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Massachusetts Races

Senate Outlook for 2008

Can Democrats Take Advantage of the Turf?

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Massachusetts

Outlook: Solid Democratic


June 4, 2008 Update:

Retired Air Force officer Jim Ogonowski won’t be on the primary ballot in Massachusetts. He came 30 signatures short of the 10,000 required, and as a result, Sen. John Kerry will be facing former CIA, FBI, and Delta Force officer Jeff Beatty who is now unopposed. Ogonowski was the favorite to win the GOP primary until this campaign misstep removed him from consideration. While there are certain legal remedies available to him, it appears at this point that he will no longer be a Senate candidate in 2008.

March 25, 2008 Update:

There’s safe, and then there’s Democratic incumbent in Massachusetts safe. While the Republicans have been making lots of noise about knocking off four-term incumbent John Kerry, they have pretty much nothing to show for it. Kerry has the cash, experience, and party machinery to hold off any Republican challenge, especially when that challenge isn’t coming from a top-notch candidate. Air Force veteran and 2007 House candidate Jim Ogonowski appears to be the Republican’s best shot, but he’ll need a quantum shift in state politics to get within sniffing distance of Kerry.


Background

Though John Kerry has decided not to run in the 2008 Presidential race, his bid for a 5th term in the Senate will surely give him more of an electoral workout than usual. Even though Kerry’s seat has often been thought to be safe, he will still have to flex some muscle to keep it in his hands. With low job approval ratings and recent polls showing that 56 percent of the Bay State’s voters think it is time for Kerry to step down, it seems that given a serious challenge, Kerry could be in hot water. However, luckily for the experienced Senator, money and lack of exceptional competition have the odds in his favor so far. With over $11 million in his campaign coffers, Kerry is a tough candidate to beat.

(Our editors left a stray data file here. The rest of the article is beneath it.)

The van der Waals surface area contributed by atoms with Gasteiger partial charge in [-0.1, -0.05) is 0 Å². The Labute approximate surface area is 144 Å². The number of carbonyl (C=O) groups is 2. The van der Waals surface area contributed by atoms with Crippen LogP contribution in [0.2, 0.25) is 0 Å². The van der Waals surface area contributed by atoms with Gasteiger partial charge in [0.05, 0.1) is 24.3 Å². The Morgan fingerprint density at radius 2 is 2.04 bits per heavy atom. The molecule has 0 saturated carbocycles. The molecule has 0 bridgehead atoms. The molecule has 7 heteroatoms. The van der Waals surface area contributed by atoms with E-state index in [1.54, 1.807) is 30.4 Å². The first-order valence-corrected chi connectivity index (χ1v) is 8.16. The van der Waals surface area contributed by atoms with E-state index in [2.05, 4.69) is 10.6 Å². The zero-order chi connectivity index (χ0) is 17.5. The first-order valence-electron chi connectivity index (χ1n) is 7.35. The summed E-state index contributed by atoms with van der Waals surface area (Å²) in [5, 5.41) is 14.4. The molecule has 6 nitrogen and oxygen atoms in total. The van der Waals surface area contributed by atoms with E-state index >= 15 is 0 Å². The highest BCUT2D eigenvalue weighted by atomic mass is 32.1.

Kerry will have to battle his way through this race at every level, as he even faces some friendly fire, as Massachusetts attorney Ed O’Reilly has said he will run against Kerry in the Democratic primary. Kerry can still count on the firm backing of the Democratic Party, but primaries can still be a nuisance for even the most prominent Democrats, as Joe Lieberman can attest.

From the Republican side, Kerry has no official challengers, but he does face several interested candidates. Businessman and former member of the Army, FBI, and CIA Jeff Beatty has recently established an exploratory committee. Certainly his credentials will make him a strong candidate on homeland security issues; however, his past history of poor fundraising skills will present him with a major weakness. In 2006, Beatty only garnered only 29 percent of the vote in a bid for the House, and many speculate that his mere $100,000 in campaign contributed to his loss. A recent poll shows him within the margin of error of Kerry (45 percent to 48 percent) after a short bio of each candidate is read. The good news for Beatty is that voters think he has the qualifications for the job, but the bad news is that he will need to raise the money to get his name, and credentials, out there to the whole electorate in order to stay competitive. Other names have been thrown around for the Republican ticket, including Red Sox legend, Curt Schilling and talk show host and former Representative Peter Blute. However, none of these rumors have materialized into campaigns yet.

Though this race will have Kerry working hard, it hardly signals the end of his Senate career. With more money than any Senator in his war chest and no A-list competitor, Kerry will likely see a 5th term as Massachusetts’s junior Senator.

Candidates

Jeff Beatty – Republican – former CIA, FBI, and Delta Force officer and former House candidate
Website

John Kerry (I) – Democrat – current U.S. Senator
Website